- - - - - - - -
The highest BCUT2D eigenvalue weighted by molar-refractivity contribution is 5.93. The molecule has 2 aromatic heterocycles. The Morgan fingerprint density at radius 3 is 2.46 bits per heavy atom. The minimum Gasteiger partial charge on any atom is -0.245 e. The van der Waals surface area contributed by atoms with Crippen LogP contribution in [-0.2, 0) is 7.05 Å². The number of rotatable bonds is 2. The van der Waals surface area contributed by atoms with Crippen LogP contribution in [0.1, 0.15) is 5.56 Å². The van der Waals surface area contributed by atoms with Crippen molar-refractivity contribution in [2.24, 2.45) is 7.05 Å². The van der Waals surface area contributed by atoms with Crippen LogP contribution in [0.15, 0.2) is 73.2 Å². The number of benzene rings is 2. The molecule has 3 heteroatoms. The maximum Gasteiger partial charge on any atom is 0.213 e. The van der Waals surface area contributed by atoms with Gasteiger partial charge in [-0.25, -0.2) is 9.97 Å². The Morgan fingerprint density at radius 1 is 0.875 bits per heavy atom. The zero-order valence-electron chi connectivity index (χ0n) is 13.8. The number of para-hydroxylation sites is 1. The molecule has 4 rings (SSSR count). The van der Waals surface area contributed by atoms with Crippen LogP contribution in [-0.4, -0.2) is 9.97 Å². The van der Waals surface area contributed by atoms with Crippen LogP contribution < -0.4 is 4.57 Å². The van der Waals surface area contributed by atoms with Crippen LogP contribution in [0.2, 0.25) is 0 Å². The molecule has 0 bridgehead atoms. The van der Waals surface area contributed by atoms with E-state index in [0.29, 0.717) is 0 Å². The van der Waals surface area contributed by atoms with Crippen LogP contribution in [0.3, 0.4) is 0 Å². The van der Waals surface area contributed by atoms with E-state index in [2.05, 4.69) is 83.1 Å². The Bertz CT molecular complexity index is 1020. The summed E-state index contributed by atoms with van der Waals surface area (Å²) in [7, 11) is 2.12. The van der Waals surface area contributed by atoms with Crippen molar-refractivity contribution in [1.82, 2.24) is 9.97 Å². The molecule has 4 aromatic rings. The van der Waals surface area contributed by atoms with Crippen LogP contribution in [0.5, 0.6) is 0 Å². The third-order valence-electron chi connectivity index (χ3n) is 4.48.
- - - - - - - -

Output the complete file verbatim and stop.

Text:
The highest BCUT2D eigenvalue weighted by molar-refractivity contribution is 5.93. The molecule has 2 aromatic heterocycles. The Morgan fingerprint density at radius 3 is 2.46 bits per heavy atom. The minimum Gasteiger partial charge on any atom is -0.245 e. The van der Waals surface area contributed by atoms with Crippen LogP contribution in [-0.2, 0) is 7.05 Å². The number of rotatable bonds is 2. The van der Waals surface area contributed by atoms with Crippen LogP contribution in [0.1, 0.15) is 5.56 Å². The van der Waals surface area contributed by atoms with Crippen molar-refractivity contribution in [2.24, 2.45) is 7.05 Å². The van der Waals surface area contributed by atoms with Crippen LogP contribution in [0.15, 0.2) is 73.2 Å². The number of benzene rings is 2. The molecule has 3 heteroatoms. The maximum Gasteiger partial charge on any atom is 0.213 e. The van der Waals surface area contributed by atoms with Gasteiger partial charge in [-0.25, -0.2) is 9.97 Å². The Morgan fingerprint density at radius 1 is 0.875 bits per heavy atom. The zero-order valence-electron chi connectivity index (χ0n) is 13.8. The number of para-hydroxylation sites is 1. The molecule has 4 rings (SSSR count). The van der Waals surface area contributed by atoms with Crippen LogP contribution in [-0.4, -0.2) is 9.97 Å². The van der Waals surface area contributed by atoms with Crippen LogP contribution < -0.4 is 4.57 Å². The van der Waals surface area contributed by atoms with Crippen LogP contribution in [0.2, 0.25) is 0 Å². The molecule has 0 bridgehead atoms. The van der Waals surface area contributed by atoms with E-state index in [0.29, 0.717) is 0 Å². The van der Waals surface area contributed by atoms with Crippen LogP contribution in [0.3, 0.4) is 0 Å². The van der Waals surface area contributed by atoms with E-state index in [2.05, 4.69) is 83.1 Å². The Bertz CT molecular complexity index is 1020. The summed E-state index contributed by atoms with van der Waals surface area (Å²) in [7, 11) is 2.12. The van der Waals surface area contributed by atoms with Crippen molar-refractivity contribution in [1.82, 2.24) is 9.97 Å². The molecule has 4 aromatic rings. The van der Waals surface area contributed by atoms with Crippen LogP contribution in [0.5, 0.6) is 0 Å². The third-order valence-electron chi connectivity index (χ3n) is 4.48.